The Norm Breyfogle Interview – Part 2

NB: Robin’s costume was such an icon for me that when the issue came up of changing his costume — before it came up, when fans were asking for it, I couldn’t agree. I thought Robin’s costume was great. Of course, now I look back and recognize it needed a change. But what I was seeing was the colorful contrast with the dark Batman. That’s what worked. That’s what they retained too. It’s still got the yellow inside the cape and the red breast.

The (first) Neal Adams Robin costume, as drawn by Dick Dillin from JLA #92

The (first) Neal Adams Robin costume, as drawn by Dick Dillin from JLA #92

DC… I don’t know what initiated it, had been considering redesigning Robin for a long time. I remember when Mike Freidrich scripted Justice League issues…

MO: The Neal Adams-designed costume…

NB: Right. He had wings, kind of, then too [like in the Batman Family piece]. They were attached [at the wrists] and he could glide. They were considering it for a long time. They even asked the readers: ‘Should Robin have this new costume?’; you remember the end of that issue. I always said ‘Yeah! He should!’ I didn’t write in – I didn’t even think to write in. It’s funny, the stuff I didn’t do. I read the story, and looked at the art, and I’d skim the letters column, and I wouldn’t even notice some other important things that were in the books. I wasn’t that much of a comics reader then. I was more into the art and the basic story. Finally, around the Batman movies, they decided to conscript a number of artists to come up with different designs. Jim Aparo was involved, I was involved, Neal Adams was involved, Graham Nolan… there were a number of other artists that I can’t recall offhand.

MO: Many of these were assembled into [the Batman: Knightgallery book].

Some of Breyfogles Robin designs

Some of Breyfogle's Robin designs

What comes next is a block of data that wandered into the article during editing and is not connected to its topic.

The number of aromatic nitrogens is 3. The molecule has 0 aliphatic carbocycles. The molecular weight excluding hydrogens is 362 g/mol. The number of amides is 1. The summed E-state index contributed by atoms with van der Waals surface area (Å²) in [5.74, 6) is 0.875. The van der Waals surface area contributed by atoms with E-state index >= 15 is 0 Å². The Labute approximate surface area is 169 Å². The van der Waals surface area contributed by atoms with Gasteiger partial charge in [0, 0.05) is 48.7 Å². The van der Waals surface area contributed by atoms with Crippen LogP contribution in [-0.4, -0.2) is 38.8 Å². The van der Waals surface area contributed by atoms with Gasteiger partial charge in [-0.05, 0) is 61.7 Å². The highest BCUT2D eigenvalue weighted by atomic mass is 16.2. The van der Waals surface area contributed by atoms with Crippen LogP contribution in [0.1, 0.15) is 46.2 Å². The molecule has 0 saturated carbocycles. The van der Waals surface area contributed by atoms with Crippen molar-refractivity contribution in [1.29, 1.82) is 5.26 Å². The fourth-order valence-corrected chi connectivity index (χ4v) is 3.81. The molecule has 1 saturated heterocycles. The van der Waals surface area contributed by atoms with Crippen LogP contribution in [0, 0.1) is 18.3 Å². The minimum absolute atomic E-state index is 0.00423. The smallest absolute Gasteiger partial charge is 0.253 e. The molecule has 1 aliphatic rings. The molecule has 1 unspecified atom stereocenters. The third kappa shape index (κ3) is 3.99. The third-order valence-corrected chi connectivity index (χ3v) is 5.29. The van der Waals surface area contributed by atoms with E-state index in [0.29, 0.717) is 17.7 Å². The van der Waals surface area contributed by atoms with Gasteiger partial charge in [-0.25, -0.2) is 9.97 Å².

NB: Exactly. That included some Batman redesigns too for some special issue of Batman, Brotherhood of the Bat. I did a whole bunch of costume designs for Robin, probably more than anybody else that they asked to do. I don’t really know that for sure, but I wouldn’t be surprised. Neal Adams probably nailed down his costume pretty quickly because he’s got a lot of experience. I was still – compared to Neal – I was definitely wet behind the ears. There were certain things they did retain, even though they chose Neal Adams’ costume design. The ‘R’ symbol Robin’s got is almost entirely mine. Everybody else gave him the same ‘R’ symbol. I was the only one who changed that, gave it a bit more character, and I considered making it a throwing star too. And then the staff that he used [was my idea]. It made sense to me that if we’re trying to make Robin more ‘realistic’, we don’t like his stupid costume, and after I’d read [Frank Miller’s] The Dark Knight it was becoming more and more apparent that having a child running around with an adult – or a teenager – when he’s pretty reckless [is a bad idea]. Instead of giving him a gun, which you can’t do because of the mythos, I gave him a staff, which extended his reach so he could compete with adults. So that was mine too. I guess I’ll have to keep saying that, otherwise people will forget.